Last time I checked San Diego was in California and Boise was in Idaho and neither of them are east of much of anything.  Despite the geographic anomaly, those schools are moving east.  They’re not the only things moving east.  Over the past year, no less than five craft brewers have announced plans to build or have already begun building breweries far from their western homes.  Most in the craft beer community welcome the expansion.  I’m not so sure I’m on board.  Not yet anyway.

Green Flash (Nature's Version)

Green Flash (Nature’s Version)

That’s a picture of the mythical green flash and I spent many a sunset on various Southern California beaches in San Diego, Malibu and points in between hoping to catch a glimpse of the elusive phenomenon.  I don’t know if I ever saw it.  If I did, I’m sure Will Smith walked up soon after and slipped on those sunglasses.  In any event, when I think of Green Flash I think of the green flash and that takes me back to California (yes, the Eagles were right.  I checked out many years ago but I still haven’t left).  So my perspective on the eastern migration of west coast craft brewers is greatly influenced by my years out there. In that respect, my opinions may be very different than most.

As of last count, three California craft brewers are opening new eastern breweries and two Colorado brewers are doing the same.  Specifically:

  • Green Flash (San Diego) to Asheville, NC
  • Sierra Nevada (Chico) to Asheville, NC
  • Lagunitas (Petaluma) to Chicago
  • New Belgium (Ft. Collins) to Asheville, NC
  • Oscar Blues (Lyons) to Asheville, NC

Granted, there are plenty of great reasons for these guys to open major brewing operations in the Southeast.  Asheville is a worthy craft beer destinations these days.  I get it.  The economics just make too much sense.  Green Flash and the rest of the reverse geographic pioneers almost have to have a presence out here if they want to increase market share and production while greatly reducing distribution costs and all the logistical nightmares that come with trying to get fresh craft beer onto shelves 3000+ miles away.  Distribution up and down the eastern seaboard out of NC is certainly more advantageous than doing it from San Diego.

Which Coast IPA

Which Coast IPA?

Craft beer fans (myself included) will have plenty to raise a glass to once the fermenters and bright tanks are up and running in the shadow of the Biltmore Estate:

  • Availability – No more empty shelves in Philly.  When Lagunitas sucks we’ll all get plenty to cheer about.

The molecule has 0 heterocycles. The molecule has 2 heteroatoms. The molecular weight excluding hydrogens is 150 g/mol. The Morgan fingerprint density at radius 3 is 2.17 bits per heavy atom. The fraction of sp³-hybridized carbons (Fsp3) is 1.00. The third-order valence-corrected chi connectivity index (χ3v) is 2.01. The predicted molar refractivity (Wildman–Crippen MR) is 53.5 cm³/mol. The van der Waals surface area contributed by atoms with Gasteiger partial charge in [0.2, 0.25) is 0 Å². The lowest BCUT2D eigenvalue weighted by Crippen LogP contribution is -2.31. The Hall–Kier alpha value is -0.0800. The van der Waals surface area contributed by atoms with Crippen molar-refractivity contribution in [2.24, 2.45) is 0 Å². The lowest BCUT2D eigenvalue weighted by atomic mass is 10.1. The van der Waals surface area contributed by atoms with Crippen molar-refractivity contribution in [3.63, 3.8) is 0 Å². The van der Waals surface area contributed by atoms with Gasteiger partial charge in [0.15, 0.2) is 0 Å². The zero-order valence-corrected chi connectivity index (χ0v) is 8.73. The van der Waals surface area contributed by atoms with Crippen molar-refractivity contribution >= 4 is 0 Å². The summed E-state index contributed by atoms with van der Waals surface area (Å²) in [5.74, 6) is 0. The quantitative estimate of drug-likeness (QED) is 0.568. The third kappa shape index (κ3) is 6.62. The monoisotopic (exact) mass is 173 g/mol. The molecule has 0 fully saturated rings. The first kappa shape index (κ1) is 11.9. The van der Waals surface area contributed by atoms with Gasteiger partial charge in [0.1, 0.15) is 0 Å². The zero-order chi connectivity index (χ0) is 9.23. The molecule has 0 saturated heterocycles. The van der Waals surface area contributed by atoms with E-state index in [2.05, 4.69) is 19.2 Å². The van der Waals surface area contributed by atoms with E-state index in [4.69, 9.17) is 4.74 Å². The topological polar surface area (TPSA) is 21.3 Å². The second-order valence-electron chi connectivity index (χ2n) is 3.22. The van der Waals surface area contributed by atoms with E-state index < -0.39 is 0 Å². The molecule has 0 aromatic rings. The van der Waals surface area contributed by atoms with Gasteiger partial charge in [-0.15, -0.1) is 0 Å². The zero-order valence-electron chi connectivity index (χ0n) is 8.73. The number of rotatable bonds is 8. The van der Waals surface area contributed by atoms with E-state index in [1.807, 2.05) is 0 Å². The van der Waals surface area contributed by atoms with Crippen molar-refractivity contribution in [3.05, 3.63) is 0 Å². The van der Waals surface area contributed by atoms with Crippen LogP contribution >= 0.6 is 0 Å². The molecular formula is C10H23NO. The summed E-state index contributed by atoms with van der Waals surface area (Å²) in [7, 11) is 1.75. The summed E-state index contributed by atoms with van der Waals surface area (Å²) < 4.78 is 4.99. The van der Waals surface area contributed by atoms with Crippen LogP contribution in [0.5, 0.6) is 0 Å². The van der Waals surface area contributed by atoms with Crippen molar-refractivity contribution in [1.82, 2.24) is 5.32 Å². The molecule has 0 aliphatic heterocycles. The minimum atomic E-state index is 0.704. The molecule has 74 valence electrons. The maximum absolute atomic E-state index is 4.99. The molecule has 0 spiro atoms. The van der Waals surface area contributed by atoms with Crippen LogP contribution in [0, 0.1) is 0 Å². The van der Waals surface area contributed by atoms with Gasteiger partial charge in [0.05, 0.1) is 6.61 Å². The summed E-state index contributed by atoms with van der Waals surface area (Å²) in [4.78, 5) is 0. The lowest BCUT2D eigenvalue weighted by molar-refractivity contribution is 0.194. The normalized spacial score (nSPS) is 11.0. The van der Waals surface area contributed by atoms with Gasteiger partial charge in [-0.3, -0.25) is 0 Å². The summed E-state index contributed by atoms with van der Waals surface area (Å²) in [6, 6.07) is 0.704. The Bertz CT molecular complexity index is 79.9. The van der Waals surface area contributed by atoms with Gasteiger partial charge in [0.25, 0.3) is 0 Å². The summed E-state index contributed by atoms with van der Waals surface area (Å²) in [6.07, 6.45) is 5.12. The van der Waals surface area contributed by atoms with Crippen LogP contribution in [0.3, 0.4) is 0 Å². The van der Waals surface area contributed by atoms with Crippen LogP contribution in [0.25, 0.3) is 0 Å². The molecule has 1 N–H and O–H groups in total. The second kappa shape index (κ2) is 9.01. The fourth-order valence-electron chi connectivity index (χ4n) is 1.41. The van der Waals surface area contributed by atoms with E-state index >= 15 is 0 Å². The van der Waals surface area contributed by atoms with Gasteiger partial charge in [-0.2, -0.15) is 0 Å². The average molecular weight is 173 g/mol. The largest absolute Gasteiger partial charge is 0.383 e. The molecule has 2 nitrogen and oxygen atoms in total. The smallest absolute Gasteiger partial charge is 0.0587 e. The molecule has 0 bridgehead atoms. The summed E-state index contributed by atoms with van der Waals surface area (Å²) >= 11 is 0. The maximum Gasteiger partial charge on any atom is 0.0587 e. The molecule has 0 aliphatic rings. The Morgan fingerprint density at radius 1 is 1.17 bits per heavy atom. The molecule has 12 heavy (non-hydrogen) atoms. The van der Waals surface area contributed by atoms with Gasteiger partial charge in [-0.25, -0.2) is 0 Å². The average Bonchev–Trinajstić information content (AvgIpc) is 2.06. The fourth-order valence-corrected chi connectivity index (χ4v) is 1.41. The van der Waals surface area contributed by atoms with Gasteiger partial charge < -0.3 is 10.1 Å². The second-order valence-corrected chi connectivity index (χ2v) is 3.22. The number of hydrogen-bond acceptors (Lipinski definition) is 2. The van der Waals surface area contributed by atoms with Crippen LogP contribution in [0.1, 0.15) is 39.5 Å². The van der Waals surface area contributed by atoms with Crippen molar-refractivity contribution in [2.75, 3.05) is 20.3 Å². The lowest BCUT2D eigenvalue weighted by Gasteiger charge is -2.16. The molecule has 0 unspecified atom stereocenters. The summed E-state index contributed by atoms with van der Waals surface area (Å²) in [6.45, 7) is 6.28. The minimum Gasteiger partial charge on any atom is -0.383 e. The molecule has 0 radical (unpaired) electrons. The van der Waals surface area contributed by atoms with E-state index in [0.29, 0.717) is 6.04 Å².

• Variety – California (or Colorado) only limited brews may see the light of an Atlantic sunrise.
  • Freshness – There will always be challenges (individual retailers won’t be off the hook) but it stands to reason that it will be much easier to keep fresh brews on the shelves when it’s brewed closer to home.

All great reasons to applaud and look forward to the days when the new breweries are up and running but I’m only clapping with one hand.  For me there will be something missing.  Authenticity.  When I pour a Green Flash West Coast IPA I want it be just that – a legitimate west coast IPA from the the real San Diego.  I’m sure they’re going to do it right.  The brews coming out of NC will probably be indistinguishable from the ones brewed in CA.  That said, it’ll just feel a bit like I’m buying a label – buying a brand.  That’s not a good thing IMO.  That’s not why I check out from the craft beer shop any time I want and leave with California in the 4 pack.

The Crafting of a Craft Beer Geek

Oak Creek Brewpub in Sedona, AZ

Oak Creek Brewpub in Sedona, AZ

Ask me almost anything about beer and there’s a pretty good chance I’ll know the answer.  “What’s the difference between dry hopping and continuous hopping?”  I know that. “Does chocolate malt really contain chocolate?”  I know that too, and – no, it doesn’t.  “What’s Fritz Maytag’s claim to brewing fame?”  Yeah, I know that and it doesn’t have anything to do with inventing a combination Maytag dishwasher/brew kettle.   “Who brews Pliny the Elder Ale and what styles of beer pair well with Thai food or Texas BBQ?  Yes, I can tackle those as well.  The list goes on and has gone on at beer tastings and other events for a while now.  I’ve been a proud bearer of the beer geek tag for a good 8 years.  I’ve hosted countless beer tastings, reviewed hundreds of beers, sampled hundreds more, brewed my own beer, given purchasing advice to a handful of owners, buyers and beer managers at local liquor stores and designed flights for some local craft beer bars but one question has evaded even a poor answer despite many attempts:  “when did you become a beer geek (or beer nut as the question is usually posed)?”  For far too long, the best and most honest answer I could come up with has been, “I don’t really know.”  Absurd, how could I not even know enough to take a weak stab at such a basic and obvious question?  Well, never one to be comfortable with not knowing the answer (especially to something so seemingly simple), I sat down with a contemplative pint or two of Great Divide Yeti Oak Aged Imperial Stout and determined to come up with something better than “I don’t really know.”

When it came to beer in the first place I was late to the tap handle, not having my first one until midway through my second semester of sophomore year at Syracuse University.  A self-imposed goodie two shoes I can honestly say that I never had a drink at a high school party and I didn’t even thought about sneaking a little something from my parents bar.  Throughout Freshman Year I never uncapped one of the Haffenreffer’s my future roommate, John Chawner, and his future wife, Cathy, were so quizzically partial to.  When I did start to accompany my college buddies to the bars adjacent to campus I tended to stay away from beer completely – just hated the taste of it and couldn’t understand why anyone would drink it.  Embarrassingly, I would usually be caught with a vodka Collins in those days but that’s another story.